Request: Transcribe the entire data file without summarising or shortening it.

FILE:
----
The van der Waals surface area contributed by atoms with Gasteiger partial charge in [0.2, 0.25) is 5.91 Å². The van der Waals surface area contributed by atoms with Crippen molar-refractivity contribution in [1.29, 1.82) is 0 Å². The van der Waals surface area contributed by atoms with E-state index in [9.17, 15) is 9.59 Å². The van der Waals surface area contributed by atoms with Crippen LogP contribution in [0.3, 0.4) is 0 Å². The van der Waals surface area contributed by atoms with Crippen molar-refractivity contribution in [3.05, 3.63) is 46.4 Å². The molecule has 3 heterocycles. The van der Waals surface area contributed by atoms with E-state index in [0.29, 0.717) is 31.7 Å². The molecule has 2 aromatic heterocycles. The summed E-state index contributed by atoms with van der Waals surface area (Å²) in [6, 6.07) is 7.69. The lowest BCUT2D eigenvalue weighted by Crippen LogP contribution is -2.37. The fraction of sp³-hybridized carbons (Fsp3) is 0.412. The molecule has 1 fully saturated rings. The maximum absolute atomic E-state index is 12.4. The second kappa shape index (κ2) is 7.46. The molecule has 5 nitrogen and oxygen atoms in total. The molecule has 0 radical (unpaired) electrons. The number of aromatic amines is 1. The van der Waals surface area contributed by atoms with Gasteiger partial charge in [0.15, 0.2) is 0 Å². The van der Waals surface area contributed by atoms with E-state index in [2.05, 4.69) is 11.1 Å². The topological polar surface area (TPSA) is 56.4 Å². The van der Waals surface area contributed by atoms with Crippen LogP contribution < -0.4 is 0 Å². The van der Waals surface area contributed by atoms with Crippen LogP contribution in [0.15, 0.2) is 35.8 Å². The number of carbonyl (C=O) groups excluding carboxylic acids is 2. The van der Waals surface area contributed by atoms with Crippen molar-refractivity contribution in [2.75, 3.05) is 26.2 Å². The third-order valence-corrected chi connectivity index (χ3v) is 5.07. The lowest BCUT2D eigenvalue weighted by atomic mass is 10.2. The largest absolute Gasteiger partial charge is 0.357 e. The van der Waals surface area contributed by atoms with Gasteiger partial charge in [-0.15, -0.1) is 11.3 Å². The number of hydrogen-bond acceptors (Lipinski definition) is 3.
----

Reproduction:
The van der Waals surface area contributed by atoms with Gasteiger partial charge in [0.2, 0.25) is 5.91 Å². The van der Waals surface area contributed by atoms with Crippen molar-refractivity contribution in [1.29, 1.82) is 0 Å². The van der Waals surface area contributed by atoms with E-state index in [9.17, 15) is 9.59 Å². The van der Waals surface area contributed by atoms with Crippen LogP contribution in [0.3, 0.4) is 0 Å². The van der Waals surface area contributed by atoms with Crippen molar-refractivity contribution in [3.05, 3.63) is 46.4 Å². The molecule has 3 heterocycles. The van der Waals surface area contributed by atoms with E-state index in [0.29, 0.717) is 31.7 Å². The molecule has 2 aromatic heterocycles. The summed E-state index contributed by atoms with van der Waals surface area (Å²) in [6, 6.07) is 7.69. The lowest BCUT2D eigenvalue weighted by Crippen LogP contribution is -2.37. The fraction of sp³-hybridized carbons (Fsp3) is 0.412. The molecule has 1 fully saturated rings. The maximum absolute atomic E-state index is 12.4. The second kappa shape index (κ2) is 7.46. The molecule has 5 nitrogen and oxygen atoms in total. The molecule has 0 radical (unpaired) electrons. The number of aromatic amines is 1. The van der Waals surface area contributed by atoms with Gasteiger partial charge in [0.15, 0.2) is 0 Å². The van der Waals surface area contributed by atoms with E-state index in [2.05, 4.69) is 11.1 Å². The topological polar surface area (TPSA) is 56.4 Å². The van der Waals surface area contributed by atoms with Crippen LogP contribution < -0.4 is 0 Å². The van der Waals surface area contributed by atoms with Crippen LogP contribution in [0.15, 0.2) is 35.8 Å². The number of carbonyl (C=O) groups excluding carboxylic acids is 2. The van der Waals surface area contributed by atoms with Crippen molar-refractivity contribution in [2.75, 3.05) is 26.2 Å². The third-order valence-corrected chi connectivity index (χ3v) is 5.07. The lowest BCUT2D eigenvalue weighted by atomic mass is 10.2. The largest absolute Gasteiger partial charge is 0.357 e. The van der Waals surface area contributed by atoms with Gasteiger partial charge in [-0.15, -0.1) is 11.3 Å². The number of hydrogen-bond acceptors (Lipinski definition) is 3.